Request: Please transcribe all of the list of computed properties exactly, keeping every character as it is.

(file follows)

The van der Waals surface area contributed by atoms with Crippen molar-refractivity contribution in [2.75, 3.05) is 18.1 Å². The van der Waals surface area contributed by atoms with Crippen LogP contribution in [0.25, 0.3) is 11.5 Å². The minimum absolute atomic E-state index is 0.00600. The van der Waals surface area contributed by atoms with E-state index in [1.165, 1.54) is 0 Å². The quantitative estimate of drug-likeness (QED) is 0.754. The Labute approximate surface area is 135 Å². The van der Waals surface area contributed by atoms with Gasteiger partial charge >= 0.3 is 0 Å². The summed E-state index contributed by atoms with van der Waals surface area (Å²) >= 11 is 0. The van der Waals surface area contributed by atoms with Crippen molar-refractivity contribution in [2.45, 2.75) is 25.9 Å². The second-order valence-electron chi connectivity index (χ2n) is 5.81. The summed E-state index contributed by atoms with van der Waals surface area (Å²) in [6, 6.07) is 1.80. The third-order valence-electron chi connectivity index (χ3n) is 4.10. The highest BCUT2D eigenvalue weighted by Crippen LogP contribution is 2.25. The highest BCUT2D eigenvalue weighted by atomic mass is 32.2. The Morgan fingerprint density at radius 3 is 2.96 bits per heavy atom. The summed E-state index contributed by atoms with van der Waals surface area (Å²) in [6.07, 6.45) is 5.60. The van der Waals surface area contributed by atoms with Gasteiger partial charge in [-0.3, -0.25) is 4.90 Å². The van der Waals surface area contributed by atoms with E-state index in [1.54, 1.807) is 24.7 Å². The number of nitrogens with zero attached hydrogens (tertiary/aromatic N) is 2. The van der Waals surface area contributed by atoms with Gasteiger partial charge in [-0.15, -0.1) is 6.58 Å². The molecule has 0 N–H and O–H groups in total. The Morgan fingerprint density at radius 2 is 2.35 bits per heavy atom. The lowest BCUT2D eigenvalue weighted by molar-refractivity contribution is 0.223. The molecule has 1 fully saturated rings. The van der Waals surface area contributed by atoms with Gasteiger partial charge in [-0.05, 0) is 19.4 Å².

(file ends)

The van der Waals surface area contributed by atoms with Crippen molar-refractivity contribution in [2.75, 3.05) is 18.1 Å². The van der Waals surface area contributed by atoms with Crippen LogP contribution in [0.25, 0.3) is 11.5 Å². The minimum absolute atomic E-state index is 0.00600. The van der Waals surface area contributed by atoms with E-state index in [1.165, 1.54) is 0 Å². The quantitative estimate of drug-likeness (QED) is 0.754. The Labute approximate surface area is 135 Å². The van der Waals surface area contributed by atoms with Gasteiger partial charge >= 0.3 is 0 Å². The summed E-state index contributed by atoms with van der Waals surface area (Å²) >= 11 is 0. The van der Waals surface area contributed by atoms with Crippen molar-refractivity contribution in [2.45, 2.75) is 25.9 Å². The second-order valence-electron chi connectivity index (χ2n) is 5.81. The summed E-state index contributed by atoms with van der Waals surface area (Å²) in [6, 6.07) is 1.80. The third-order valence-electron chi connectivity index (χ3n) is 4.10. The highest BCUT2D eigenvalue weighted by Crippen LogP contribution is 2.25. The highest BCUT2D eigenvalue weighted by atomic mass is 32.2. The Morgan fingerprint density at radius 3 is 2.96 bits per heavy atom. The summed E-state index contributed by atoms with van der Waals surface area (Å²) in [6.07, 6.45) is 5.60. The van der Waals surface area contributed by atoms with Gasteiger partial charge in [-0.3, -0.25) is 4.90 Å². The van der Waals surface area contributed by atoms with E-state index in [1.54, 1.807) is 24.7 Å². The number of nitrogens with zero attached hydrogens (tertiary/aromatic N) is 2. The van der Waals surface area contributed by atoms with Gasteiger partial charge in [-0.15, -0.1) is 6.58 Å². The molecule has 0 N–H and O–H groups in total. The Morgan fingerprint density at radius 2 is 2.35 bits per heavy atom. The lowest BCUT2D eigenvalue weighted by molar-refractivity contribution is 0.223. The molecule has 1 fully saturated rings. The van der Waals surface area contributed by atoms with Gasteiger partial charge in [-0.05, 0) is 19.4 Å².